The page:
circumstances and good health will allow bim:
I i :. : .,i;,ni.rl rn.t ,k.. . .
b h . roiusl of hif t , ti
of hi. lime devoted to tbe cilture of a wire,
to the tending of babies, and to tbe tudyof
meuicine the uiiease of yoonf c7nll.
drea are concerned. . So, yebacbelors yethat
tti,e,ed int.nie.
" '
son cur
lest selfishness brush up the charms or mind-
and person that are wasting am fading, and
make one grand attempt for blissful days, com
fortable nights, posterity , and an honest fu
XT In youth we seem to be climbing a bill
of Ion whose top eternal sunshine seem tn rest,
How eagerly we pant to attain the aummit I
any Hut when we have attained it how, diflej
f tin-lent ia tbe prospect on the ofoer aide'. We
the smb. as we contemplate th dreary waste be
mem- fore us. and look back with a wistful eye up-
nis on mo noeiy paiu we ustb passeu, oui may
af- never more retrace. Life it a portentous
cloud, fraught with thunder, ttorm and rain ;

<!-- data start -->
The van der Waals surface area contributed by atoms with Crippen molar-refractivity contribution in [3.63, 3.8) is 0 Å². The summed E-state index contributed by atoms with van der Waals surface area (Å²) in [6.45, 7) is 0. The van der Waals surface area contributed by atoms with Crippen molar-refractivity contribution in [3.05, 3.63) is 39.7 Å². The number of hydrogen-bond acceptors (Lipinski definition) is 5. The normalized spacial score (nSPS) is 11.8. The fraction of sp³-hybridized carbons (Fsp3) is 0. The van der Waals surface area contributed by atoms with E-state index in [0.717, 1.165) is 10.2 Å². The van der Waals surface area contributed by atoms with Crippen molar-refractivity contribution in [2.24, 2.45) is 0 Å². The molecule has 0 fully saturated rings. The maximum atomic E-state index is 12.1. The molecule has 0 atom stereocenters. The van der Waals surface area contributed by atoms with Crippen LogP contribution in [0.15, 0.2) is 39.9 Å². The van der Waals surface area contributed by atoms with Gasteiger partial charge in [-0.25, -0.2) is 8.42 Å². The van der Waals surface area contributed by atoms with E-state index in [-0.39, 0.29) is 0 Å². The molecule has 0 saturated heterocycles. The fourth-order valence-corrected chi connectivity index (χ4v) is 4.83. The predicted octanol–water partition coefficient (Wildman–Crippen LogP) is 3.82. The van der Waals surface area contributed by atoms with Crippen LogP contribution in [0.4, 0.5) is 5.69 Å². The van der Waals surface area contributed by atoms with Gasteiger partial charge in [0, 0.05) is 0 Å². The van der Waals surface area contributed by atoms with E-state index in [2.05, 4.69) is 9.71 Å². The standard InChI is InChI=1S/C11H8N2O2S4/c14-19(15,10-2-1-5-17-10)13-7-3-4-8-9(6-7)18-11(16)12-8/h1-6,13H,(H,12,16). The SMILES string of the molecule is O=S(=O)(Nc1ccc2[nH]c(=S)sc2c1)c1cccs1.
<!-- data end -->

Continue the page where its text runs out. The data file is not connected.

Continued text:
but leligion, like those ttreaming rays of sun
shine, will clothe it with light tt with a gar
ment, and fringe its shadowy skirts with gold.
rrr"Sir," said a big fellow who undertook
to bully a western editor, "do you know that
1 take your paper f"
"I beg your pardon, sir," laid the editor, 'I
did not know that; but aome of tay honest
subscribers have been complaining late about
theit uapere being missing in tbe morning."
bxil editor, lureaienea wun a cowntue.
- '
ITA gentleman was accosted by a poor fel
low who asked him lor cnanty. - -
"1 will remember you next time," replied
the gentleman.
, "Please your honor," said the beggsr, "I
don't give credit, 1 deal on tbe easb princi
ple." ;
: Vttv Lieelv. CreduUut ly (to Bobby's
step mother, luq.) -"Pleas, marm, couldn't
you spare Koberl for half an hour, to tbow
stock I us where to book apples !"
cap- ,
. n ucsnng ini nn imu 6i,en
con- P chimney twieping, expressed turprite, as
accrued be thought the business tooted him.
blacksmith that "riveted tb. pub- ;
amount 110
du- CTSimon titling beside hit tweet heart fiah
plicate, city ing: "I with I was a fish and you was a bait
Loidee, how I'd bite t
corporate oth
er 24,
titled Bank
ed second
nnnv .a